## Abstract

Relativistically intense laser solid target interaction has been proved to be a promising way to generate high-order harmonics, which can be used to diagnose ultrafast phenomena. However, their emission direction and spectra still lack tunability. Based upon two-dimensional particle-in-cell simulations, we show that directional enhancement of selected high-order-harmonics can be realized using blazed grating targets. Such targets can select harmonics with frequencies being integer times of the grating frequency. Meanwhile, the radiation intensity and emission area of the harmonics are increased. The emission direction is controlled by tailoring the local blazed structure. Theoretical and electron dynamics analysis for harmonics generation, selection and directional enhancement from the interaction between multi-cycle laser and grating target are carried out. These studies will benefit the generation and application of laser plasma-based high order harmonics.

© 2017 Optical Society of America

## 1. Introduction

Ultra-short intense extreme ultraviolet (XUV) pulses are very useful for detecting micro-dynamics of atoms, molecular and condensed matter [1,2]. High-order harmonics generated from non-relativistic intense laser interaction with noble gases are typical XUV sources, which have been widely used [3,4]. However, the intensities of these harmonics are restricted by the low driver intensity. With higher laser intensity, electron recombination process is inhibited and the high-order harmonics from laser irradiated gas target is inefficient. Recently researches demonstrate that, intense high-order harmonics generation (HHG) can be obtained from solid targets driven by relativistically intense laser. In the last two decades, great efforts have been made to generate controllable intense harmonics through this scheme [5–14]. Hitherto, there are two main mechanisms contributing to the high-order harmonic generation, i.e. coherent wake emission (CWE) and relativistic oscillating mirror (ROM). The CWE mechanism works well in weakly-relativistic laser intensities, which excites high-frequency plasma oscillations in the plasma density gradient by Brunel-heated electrons. Through the mode conversion processes [15,16], the electrostatic plasma wave can be converted to electromagnetic waves [17,18]. The ROM mechanism occurs when the target surface electrons are excited and relativistically oscillated by the driver pulse. The Doppler effects make the reflected pulse from these oscillating mirrors as ultrashort pulse trains with high-order harmonic component [8,19–21]. Recently, a new HHG mechanism namely coherent synchrotron emission (CSE) was reported, which occurs when a *p*-polarized laser incidents obliquely on a target. A dense electron nano-bunch is dragged out behind the target thereby generating harmonics [13,22,23]. Theoretical and experimental studies have been carried out to investigate the efficiency of these mechanisms. However, the efficiency of HHG from such intense laser solid target interaction is still low, especially when the target surface is too smooth. Some improved schemes to enhance the conversion efficiency have been proposed, such as using pre-pulse to optimize the density scale length [11,12,24], using two-color or multi-color light to control the waveform of driver pulses [25–28], and using microstructure target to enhance the coherent radiation intensity [29–34].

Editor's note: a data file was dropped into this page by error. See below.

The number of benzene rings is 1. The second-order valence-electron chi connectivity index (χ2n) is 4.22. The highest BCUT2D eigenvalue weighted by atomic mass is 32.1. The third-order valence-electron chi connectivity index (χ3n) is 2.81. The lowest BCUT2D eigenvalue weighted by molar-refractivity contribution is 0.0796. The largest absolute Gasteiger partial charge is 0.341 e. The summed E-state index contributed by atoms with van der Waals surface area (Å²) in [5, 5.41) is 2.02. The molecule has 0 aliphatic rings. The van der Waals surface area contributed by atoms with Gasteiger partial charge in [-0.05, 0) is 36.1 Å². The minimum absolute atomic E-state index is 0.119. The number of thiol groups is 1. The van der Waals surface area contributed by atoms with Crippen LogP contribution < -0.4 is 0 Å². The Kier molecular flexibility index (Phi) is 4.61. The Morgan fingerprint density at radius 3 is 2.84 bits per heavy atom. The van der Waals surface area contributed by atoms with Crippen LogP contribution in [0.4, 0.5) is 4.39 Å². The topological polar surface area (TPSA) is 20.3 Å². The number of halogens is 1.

Among them using microstructure grating target is a relatively simple way to get intensively enhancement of specific orders of harmonics. Previous studies have already shown that a grating target can be used to increase the energy conversion efficiency into hot electrons and ions [35–37]. For HHG, depending on the ratio of the grating structure period to the driver pulse wavelength, the target can be divided into two categories, wavelength scale or sub-wavelength scale. The wavelength scale target can resonantly excite surface plasma waves (SPW) when the incidence angle of the driver pulse is matched with the structure period, i.e. $\mathrm{sin}\left({\theta}_{res}\right)\approx -1+n{\lambda}_{0}/d$, where ${\theta}_{res}$ is the resonant angle of incidence, ${\lambda}_{0}$ is the laser wavelength, $n$ is an integer number and $d$ is the grating period [30,31]. For sub-wavelength scale target, selected orders of harmonics can be produced close to the grating surface with radiation wavelength ${\lambda}_{r}$ satisfying [32–34]: